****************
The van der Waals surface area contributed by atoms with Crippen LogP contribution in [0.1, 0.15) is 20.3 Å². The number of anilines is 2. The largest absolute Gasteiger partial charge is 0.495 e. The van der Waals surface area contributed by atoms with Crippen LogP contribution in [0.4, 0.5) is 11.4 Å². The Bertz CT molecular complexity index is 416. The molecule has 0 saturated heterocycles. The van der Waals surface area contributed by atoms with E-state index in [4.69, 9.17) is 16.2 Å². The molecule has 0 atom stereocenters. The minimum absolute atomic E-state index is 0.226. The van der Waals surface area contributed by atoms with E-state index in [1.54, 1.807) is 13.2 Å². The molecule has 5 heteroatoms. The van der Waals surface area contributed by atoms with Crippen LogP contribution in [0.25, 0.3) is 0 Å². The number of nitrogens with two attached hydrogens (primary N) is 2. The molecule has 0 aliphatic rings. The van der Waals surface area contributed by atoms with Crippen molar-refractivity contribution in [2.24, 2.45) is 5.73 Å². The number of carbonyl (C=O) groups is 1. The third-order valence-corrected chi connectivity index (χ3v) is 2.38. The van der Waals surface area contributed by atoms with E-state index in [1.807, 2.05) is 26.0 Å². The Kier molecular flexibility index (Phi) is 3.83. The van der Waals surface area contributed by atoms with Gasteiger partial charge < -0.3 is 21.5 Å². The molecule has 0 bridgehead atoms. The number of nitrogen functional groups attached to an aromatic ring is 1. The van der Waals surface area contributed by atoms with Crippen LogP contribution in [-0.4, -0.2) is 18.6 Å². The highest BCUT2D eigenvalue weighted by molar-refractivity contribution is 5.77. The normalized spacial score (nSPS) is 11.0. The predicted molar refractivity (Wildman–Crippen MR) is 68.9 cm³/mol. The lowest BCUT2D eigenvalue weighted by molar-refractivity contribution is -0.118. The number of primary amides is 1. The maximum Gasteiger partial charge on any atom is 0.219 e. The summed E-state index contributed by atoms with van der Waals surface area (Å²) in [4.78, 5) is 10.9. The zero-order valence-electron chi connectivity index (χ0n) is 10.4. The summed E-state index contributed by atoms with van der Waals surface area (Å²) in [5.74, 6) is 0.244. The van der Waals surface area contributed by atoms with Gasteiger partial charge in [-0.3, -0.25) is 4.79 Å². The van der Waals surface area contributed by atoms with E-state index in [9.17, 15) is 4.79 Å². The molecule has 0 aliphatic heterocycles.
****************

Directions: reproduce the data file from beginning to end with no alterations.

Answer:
The van der Waals surface area contributed by atoms with Crippen LogP contribution in [0.1, 0.15) is 20.3 Å². The number of anilines is 2. The largest absolute Gasteiger partial charge is 0.495 e. The van der Waals surface area contributed by atoms with Crippen LogP contribution in [0.4, 0.5) is 11.4 Å². The Bertz CT molecular complexity index is 416. The molecule has 0 saturated heterocycles. The van der Waals surface area contributed by atoms with E-state index in [4.69, 9.17) is 16.2 Å². The molecule has 0 atom stereocenters. The minimum absolute atomic E-state index is 0.226. The van der Waals surface area contributed by atoms with E-state index in [1.54, 1.807) is 13.2 Å². The molecule has 5 heteroatoms. The van der Waals surface area contributed by atoms with Crippen LogP contribution in [0.25, 0.3) is 0 Å². The number of nitrogens with two attached hydrogens (primary N) is 2. The molecule has 0 aliphatic rings. The van der Waals surface area contributed by atoms with Crippen molar-refractivity contribution in [2.24, 2.45) is 5.73 Å². The number of carbonyl (C=O) groups is 1. The third-order valence-corrected chi connectivity index (χ3v) is 2.38. The van der Waals surface area contributed by atoms with E-state index in [1.807, 2.05) is 26.0 Å². The Kier molecular flexibility index (Phi) is 3.83. The van der Waals surface area contributed by atoms with Gasteiger partial charge < -0.3 is 21.5 Å². The molecule has 0 bridgehead atoms. The number of nitrogen functional groups attached to an aromatic ring is 1. The van der Waals surface area contributed by atoms with Crippen LogP contribution in [-0.4, -0.2) is 18.6 Å². The highest BCUT2D eigenvalue weighted by molar-refractivity contribution is 5.77. The normalized spacial score (nSPS) is 11.0. The predicted molar refractivity (Wildman–Crippen MR) is 68.9 cm³/mol. The lowest BCUT2D eigenvalue weighted by molar-refractivity contribution is -0.118. The number of primary amides is 1. The maximum Gasteiger partial charge on any atom is 0.219 e. The summed E-state index contributed by atoms with van der Waals surface area (Å²) in [4.78, 5) is 10.9. The zero-order valence-electron chi connectivity index (χ0n) is 10.4. The summed E-state index contributed by atoms with van der Waals surface area (Å²) in [5.74, 6) is 0.244. The van der Waals surface area contributed by atoms with Gasteiger partial charge in [-0.3, -0.25) is 4.79 Å². The van der Waals surface area contributed by atoms with E-state index in [9.17, 15) is 4.79 Å². The molecule has 0 aliphatic heterocycles.